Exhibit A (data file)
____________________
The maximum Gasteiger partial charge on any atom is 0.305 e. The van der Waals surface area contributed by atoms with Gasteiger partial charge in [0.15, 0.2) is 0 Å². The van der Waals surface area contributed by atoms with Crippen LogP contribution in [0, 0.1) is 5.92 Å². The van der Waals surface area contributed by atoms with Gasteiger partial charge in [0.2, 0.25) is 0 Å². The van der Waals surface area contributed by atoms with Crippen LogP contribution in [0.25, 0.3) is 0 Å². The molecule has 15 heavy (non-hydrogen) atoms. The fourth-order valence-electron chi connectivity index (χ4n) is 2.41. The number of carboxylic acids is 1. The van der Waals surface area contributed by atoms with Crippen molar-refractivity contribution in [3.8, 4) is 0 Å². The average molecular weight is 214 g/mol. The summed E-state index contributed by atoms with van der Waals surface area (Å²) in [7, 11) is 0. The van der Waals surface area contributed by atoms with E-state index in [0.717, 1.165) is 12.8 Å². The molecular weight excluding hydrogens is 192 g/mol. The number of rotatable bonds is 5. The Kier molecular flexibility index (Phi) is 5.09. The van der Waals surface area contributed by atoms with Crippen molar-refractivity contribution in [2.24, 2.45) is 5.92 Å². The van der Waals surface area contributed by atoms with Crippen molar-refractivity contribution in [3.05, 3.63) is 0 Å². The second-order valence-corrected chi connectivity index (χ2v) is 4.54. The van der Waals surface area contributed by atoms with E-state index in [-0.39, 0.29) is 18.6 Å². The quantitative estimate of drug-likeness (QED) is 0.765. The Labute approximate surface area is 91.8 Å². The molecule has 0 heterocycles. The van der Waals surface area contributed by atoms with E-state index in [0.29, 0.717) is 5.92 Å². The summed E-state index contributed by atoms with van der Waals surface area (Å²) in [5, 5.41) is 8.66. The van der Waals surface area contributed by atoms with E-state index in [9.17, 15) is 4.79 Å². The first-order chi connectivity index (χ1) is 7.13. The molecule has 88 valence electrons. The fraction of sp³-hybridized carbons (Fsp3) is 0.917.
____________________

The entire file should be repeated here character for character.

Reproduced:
The maximum Gasteiger partial charge on any atom is 0.305 e. The van der Waals surface area contributed by atoms with Gasteiger partial charge in [0.15, 0.2) is 0 Å². The van der Waals surface area contributed by atoms with Crippen LogP contribution in [0, 0.1) is 5.92 Å². The van der Waals surface area contributed by atoms with Gasteiger partial charge in [0.2, 0.25) is 0 Å². The van der Waals surface area contributed by atoms with Crippen LogP contribution in [0.25, 0.3) is 0 Å². The molecule has 15 heavy (non-hydrogen) atoms. The fourth-order valence-electron chi connectivity index (χ4n) is 2.41. The number of carboxylic acids is 1. The van der Waals surface area contributed by atoms with Crippen molar-refractivity contribution in [3.8, 4) is 0 Å². The average molecular weight is 214 g/mol. The summed E-state index contributed by atoms with van der Waals surface area (Å²) in [7, 11) is 0. The van der Waals surface area contributed by atoms with E-state index in [0.717, 1.165) is 12.8 Å². The molecular weight excluding hydrogens is 192 g/mol. The number of rotatable bonds is 5. The Kier molecular flexibility index (Phi) is 5.09. The van der Waals surface area contributed by atoms with Crippen molar-refractivity contribution in [2.24, 2.45) is 5.92 Å². The van der Waals surface area contributed by atoms with Crippen molar-refractivity contribution in [3.05, 3.63) is 0 Å². The second-order valence-corrected chi connectivity index (χ2v) is 4.54. The van der Waals surface area contributed by atoms with E-state index in [-0.39, 0.29) is 18.6 Å². The quantitative estimate of drug-likeness (QED) is 0.765. The Labute approximate surface area is 91.8 Å². The molecule has 0 heterocycles. The van der Waals surface area contributed by atoms with E-state index in [0.29, 0.717) is 5.92 Å². The summed E-state index contributed by atoms with van der Waals surface area (Å²) in [5, 5.41) is 8.66. The van der Waals surface area contributed by atoms with E-state index in [9.17, 15) is 4.79 Å². The first-order chi connectivity index (χ1) is 7.13. The molecule has 88 valence electrons. The fraction of sp³-hybridized carbons (Fsp3) is 0.917.